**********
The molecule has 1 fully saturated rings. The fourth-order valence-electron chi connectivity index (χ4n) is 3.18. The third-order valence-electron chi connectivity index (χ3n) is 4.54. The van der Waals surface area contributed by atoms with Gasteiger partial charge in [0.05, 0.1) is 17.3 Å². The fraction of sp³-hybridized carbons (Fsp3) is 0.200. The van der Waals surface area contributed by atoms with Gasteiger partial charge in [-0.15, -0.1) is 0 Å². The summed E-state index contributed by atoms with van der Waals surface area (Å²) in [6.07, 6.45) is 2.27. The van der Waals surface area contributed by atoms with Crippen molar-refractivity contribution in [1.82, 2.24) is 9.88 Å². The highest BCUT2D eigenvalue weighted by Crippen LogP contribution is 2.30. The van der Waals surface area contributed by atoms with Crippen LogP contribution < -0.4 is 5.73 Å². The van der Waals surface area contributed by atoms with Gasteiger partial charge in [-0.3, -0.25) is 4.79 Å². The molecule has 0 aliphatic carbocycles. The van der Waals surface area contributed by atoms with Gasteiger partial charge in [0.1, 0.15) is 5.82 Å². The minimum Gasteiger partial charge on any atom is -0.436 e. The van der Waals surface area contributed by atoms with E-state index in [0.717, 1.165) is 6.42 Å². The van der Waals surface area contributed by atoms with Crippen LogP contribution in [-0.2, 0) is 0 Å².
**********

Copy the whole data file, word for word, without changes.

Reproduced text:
The molecule has 1 fully saturated rings. The fourth-order valence-electron chi connectivity index (χ4n) is 3.18. The third-order valence-electron chi connectivity index (χ3n) is 4.54. The van der Waals surface area contributed by atoms with Gasteiger partial charge in [0.05, 0.1) is 17.3 Å². The fraction of sp³-hybridized carbons (Fsp3) is 0.200. The van der Waals surface area contributed by atoms with Gasteiger partial charge in [-0.15, -0.1) is 0 Å². The summed E-state index contributed by atoms with van der Waals surface area (Å²) in [6.07, 6.45) is 2.27. The van der Waals surface area contributed by atoms with Crippen molar-refractivity contribution in [1.82, 2.24) is 9.88 Å². The highest BCUT2D eigenvalue weighted by Crippen LogP contribution is 2.30. The van der Waals surface area contributed by atoms with Crippen LogP contribution < -0.4 is 5.73 Å². The van der Waals surface area contributed by atoms with Gasteiger partial charge in [-0.3, -0.25) is 4.79 Å². The molecule has 0 aliphatic carbocycles. The van der Waals surface area contributed by atoms with Gasteiger partial charge in [0.1, 0.15) is 5.82 Å². The minimum Gasteiger partial charge on any atom is -0.436 e. The van der Waals surface area contributed by atoms with E-state index in [0.717, 1.165) is 6.42 Å². The van der Waals surface area contributed by atoms with Crippen LogP contribution in [-0.2, 0) is 0 Å².